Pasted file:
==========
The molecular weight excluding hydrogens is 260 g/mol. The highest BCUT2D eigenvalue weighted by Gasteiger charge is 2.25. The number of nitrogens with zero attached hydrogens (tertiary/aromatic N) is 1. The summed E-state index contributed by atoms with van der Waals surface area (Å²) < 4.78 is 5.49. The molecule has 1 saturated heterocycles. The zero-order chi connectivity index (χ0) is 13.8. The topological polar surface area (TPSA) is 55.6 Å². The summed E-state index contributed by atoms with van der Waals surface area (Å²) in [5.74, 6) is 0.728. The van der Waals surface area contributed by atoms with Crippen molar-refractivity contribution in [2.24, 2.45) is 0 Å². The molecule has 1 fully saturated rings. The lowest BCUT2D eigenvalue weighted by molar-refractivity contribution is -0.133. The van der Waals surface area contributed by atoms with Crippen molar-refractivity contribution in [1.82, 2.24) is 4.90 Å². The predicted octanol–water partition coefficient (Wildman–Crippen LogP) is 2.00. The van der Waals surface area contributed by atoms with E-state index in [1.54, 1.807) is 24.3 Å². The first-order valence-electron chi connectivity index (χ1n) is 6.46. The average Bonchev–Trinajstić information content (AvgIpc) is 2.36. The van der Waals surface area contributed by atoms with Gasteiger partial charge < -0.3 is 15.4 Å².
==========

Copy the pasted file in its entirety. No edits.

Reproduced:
The molecular weight excluding hydrogens is 260 g/mol. The highest BCUT2D eigenvalue weighted by Gasteiger charge is 2.25. The number of nitrogens with zero attached hydrogens (tertiary/aromatic N) is 1. The summed E-state index contributed by atoms with van der Waals surface area (Å²) < 4.78 is 5.49. The molecule has 1 saturated heterocycles. The zero-order chi connectivity index (χ0) is 13.8. The topological polar surface area (TPSA) is 55.6 Å². The summed E-state index contributed by atoms with van der Waals surface area (Å²) in [5.74, 6) is 0.728. The van der Waals surface area contributed by atoms with Crippen molar-refractivity contribution in [2.24, 2.45) is 0 Å². The molecule has 1 fully saturated rings. The lowest BCUT2D eigenvalue weighted by molar-refractivity contribution is -0.133. The van der Waals surface area contributed by atoms with Crippen molar-refractivity contribution in [1.82, 2.24) is 4.90 Å². The predicted octanol–water partition coefficient (Wildman–Crippen LogP) is 2.00. The van der Waals surface area contributed by atoms with E-state index in [1.54, 1.807) is 24.3 Å². The first-order valence-electron chi connectivity index (χ1n) is 6.46. The average Bonchev–Trinajstić information content (AvgIpc) is 2.36. The van der Waals surface area contributed by atoms with Gasteiger partial charge < -0.3 is 15.4 Å².